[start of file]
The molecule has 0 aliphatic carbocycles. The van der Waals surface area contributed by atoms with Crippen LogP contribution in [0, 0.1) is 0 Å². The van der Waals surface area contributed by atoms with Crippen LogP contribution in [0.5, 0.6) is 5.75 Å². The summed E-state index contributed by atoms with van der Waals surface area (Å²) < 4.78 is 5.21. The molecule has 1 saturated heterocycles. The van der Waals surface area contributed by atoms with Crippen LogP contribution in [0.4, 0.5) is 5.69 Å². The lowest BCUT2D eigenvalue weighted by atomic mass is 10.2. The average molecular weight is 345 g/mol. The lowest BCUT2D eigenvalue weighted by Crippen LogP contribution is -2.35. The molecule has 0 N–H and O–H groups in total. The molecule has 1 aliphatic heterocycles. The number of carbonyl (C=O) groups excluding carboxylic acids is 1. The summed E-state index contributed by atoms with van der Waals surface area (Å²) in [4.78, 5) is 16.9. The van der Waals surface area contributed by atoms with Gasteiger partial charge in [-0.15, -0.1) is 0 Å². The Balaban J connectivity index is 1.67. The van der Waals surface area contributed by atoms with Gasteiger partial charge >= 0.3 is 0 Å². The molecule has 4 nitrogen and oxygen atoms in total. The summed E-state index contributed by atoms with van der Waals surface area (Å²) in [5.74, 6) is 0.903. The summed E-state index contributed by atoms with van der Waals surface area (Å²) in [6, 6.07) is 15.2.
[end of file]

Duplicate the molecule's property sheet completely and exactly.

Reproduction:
The molecule has 0 aliphatic carbocycles. The van der Waals surface area contributed by atoms with Crippen LogP contribution in [0, 0.1) is 0 Å². The van der Waals surface area contributed by atoms with Crippen LogP contribution in [0.5, 0.6) is 5.75 Å². The summed E-state index contributed by atoms with van der Waals surface area (Å²) < 4.78 is 5.21. The molecule has 1 saturated heterocycles. The van der Waals surface area contributed by atoms with Crippen LogP contribution in [0.4, 0.5) is 5.69 Å². The lowest BCUT2D eigenvalue weighted by atomic mass is 10.2. The average molecular weight is 345 g/mol. The lowest BCUT2D eigenvalue weighted by Crippen LogP contribution is -2.35. The molecule has 0 N–H and O–H groups in total. The molecule has 1 aliphatic heterocycles. The number of carbonyl (C=O) groups excluding carboxylic acids is 1. The summed E-state index contributed by atoms with van der Waals surface area (Å²) in [4.78, 5) is 16.9. The van der Waals surface area contributed by atoms with Gasteiger partial charge in [-0.15, -0.1) is 0 Å². The Balaban J connectivity index is 1.67. The van der Waals surface area contributed by atoms with Gasteiger partial charge >= 0.3 is 0 Å². The molecule has 4 nitrogen and oxygen atoms in total. The summed E-state index contributed by atoms with van der Waals surface area (Å²) in [5.74, 6) is 0.903. The summed E-state index contributed by atoms with van der Waals surface area (Å²) in [6, 6.07) is 15.2.